To purchase I Love You for Miles and Miles go to:
Signed copies are available through www.portersquarebooks.com/alison-goldberg
Guest Post by Lisa Rogers
Please welcome author and librarian Lisa Rogers to 24 Carrot Writing.
Lisa is an elementary library teacher in a K-5 school in Wellesley, Massachusetts. Her debut picture book, 16 WORDS: WILLIAM CARLOS WILLIAMS AND THE RED WHEELBARROW (Random House/Schwartz & Wade Books) will hit shelves in the spring of 2019.
From her unique seat as both an author and a librarian, we asked Lisa to share her thoughts on how books are selected for classroom and school library shelves.
Thank you so much for joining us Lisa!
How do librarians and teachers choose their books? And how can you get your book in front of them?
Here’s how I choose: Readers, teachers, budget and time. Ideally, I would know and be able to read all of the new books and order the ones I think my readers would most enjoy. I preview as many books as possible before ordering and I've been focusing on books that offer characters and perspectives that reflect our diverse world. It all comes down to choices.
First, my readers. What do students want? What do they like, and what might I present to them? Sometimes, choices are simple: yes, that new Fenway and Hattie; Jasmine Toguchi, definitely. When School Library Journal advises grades 5-8 for a middle grade book that sounds amazing, I request it from the public library and read it before buying. And, I must think about readers like the first-grader who desperately sought nonfiction truck and tank books. For that, I dug into my book distributors, Mackin and Follett, and used their filters and previewing tools to make sure the books I chose were age-appropriate and had enough information to satisfy my student.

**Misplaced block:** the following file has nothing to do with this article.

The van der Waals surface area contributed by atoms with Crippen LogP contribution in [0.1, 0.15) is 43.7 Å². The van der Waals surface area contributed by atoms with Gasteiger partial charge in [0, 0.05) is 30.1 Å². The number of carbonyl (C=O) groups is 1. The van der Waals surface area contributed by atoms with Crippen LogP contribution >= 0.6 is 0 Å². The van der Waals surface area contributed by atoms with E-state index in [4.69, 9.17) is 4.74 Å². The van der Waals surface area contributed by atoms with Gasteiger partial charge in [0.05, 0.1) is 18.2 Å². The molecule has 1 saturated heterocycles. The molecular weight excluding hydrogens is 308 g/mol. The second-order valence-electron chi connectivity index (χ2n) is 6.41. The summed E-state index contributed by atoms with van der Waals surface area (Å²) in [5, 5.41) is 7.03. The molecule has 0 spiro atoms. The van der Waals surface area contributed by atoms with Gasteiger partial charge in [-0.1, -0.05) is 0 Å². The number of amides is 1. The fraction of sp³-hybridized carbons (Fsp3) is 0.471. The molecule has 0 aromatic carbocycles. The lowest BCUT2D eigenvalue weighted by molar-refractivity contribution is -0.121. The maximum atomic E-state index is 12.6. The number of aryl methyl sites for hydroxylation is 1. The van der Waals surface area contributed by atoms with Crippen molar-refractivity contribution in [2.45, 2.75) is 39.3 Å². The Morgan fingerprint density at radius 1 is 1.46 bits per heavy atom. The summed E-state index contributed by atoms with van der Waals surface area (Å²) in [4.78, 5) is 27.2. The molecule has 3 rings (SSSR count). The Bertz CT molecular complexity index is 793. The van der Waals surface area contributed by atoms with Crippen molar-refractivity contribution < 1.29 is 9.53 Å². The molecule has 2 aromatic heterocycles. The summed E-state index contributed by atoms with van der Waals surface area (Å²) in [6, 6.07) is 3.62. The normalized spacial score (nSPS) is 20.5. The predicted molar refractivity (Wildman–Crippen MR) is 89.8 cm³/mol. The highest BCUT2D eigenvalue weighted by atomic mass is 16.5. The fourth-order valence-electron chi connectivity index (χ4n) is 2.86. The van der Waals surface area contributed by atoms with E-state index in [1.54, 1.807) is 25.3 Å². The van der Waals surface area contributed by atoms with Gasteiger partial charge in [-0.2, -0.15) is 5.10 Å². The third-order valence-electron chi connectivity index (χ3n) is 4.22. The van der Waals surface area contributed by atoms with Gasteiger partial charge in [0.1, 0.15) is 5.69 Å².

Next, teachers. What can I buy that might help them fill a hole, refresh an old reading list or invigorate a lesson? That takes curricular familiarity as well as a deep knowledge of my own library’s strengths and shortcomings. When Carolyn Crimi’s The Louds Move In came out, I knew it would be perfect for the third-grade teacher looking for onomatopoeia-based picture books. Miranda Paul’s Water is Water, I knew, would fit in two places: kindergarten study of the water cycle and third-grade nonfiction genre study.
Budget. It’s tight, and books are expensive. If the review journals flag a book for “a larger collection” or suggest giving it a pass (rare, but it happens), it’s unlikely to make it onto my order.
Time. School districts committed to having librarians might not have assistants to circulate books, shelve them and inventory them. Librarians often serve multiple schools—with a different collection of books in each, making it even more difficult to make choices. Teachers have constant pressure to learn new curriculum and ever-tighter time frames to deliver it to their students. They depend on my knowledge of our library’s books as well as lists that come with their curriculum—but those lists often include outdated, out of print materials.
That provides an opportunity for authors to get teachers’ and librarians’ attention. Teachers love lists organized in ways that support their curriculum. Teachers love Pinterest, so if you have a board or are blogging, create lists of books (including yours, of course!) around a teaching point: voice, point of view, theme, author’s purpose. They’ll ask their librarians for these books or order them on their own, and once they find a winner, it’s likely to be shared at grade-level meetings, and might find a place in the curriculum.
Educators care deeply about the quality of what they introduce to their students. If you’ve written a book that will connect to the curriculum or have enormous reader appeal, you can be sure they want to hear about it.
Work your connections to befriend your school librarian and local bookseller. Find a teacher who can spread the word. And write the best book you can.
To learn more about Lisa, please visit her website www.lisarogerswrites.com/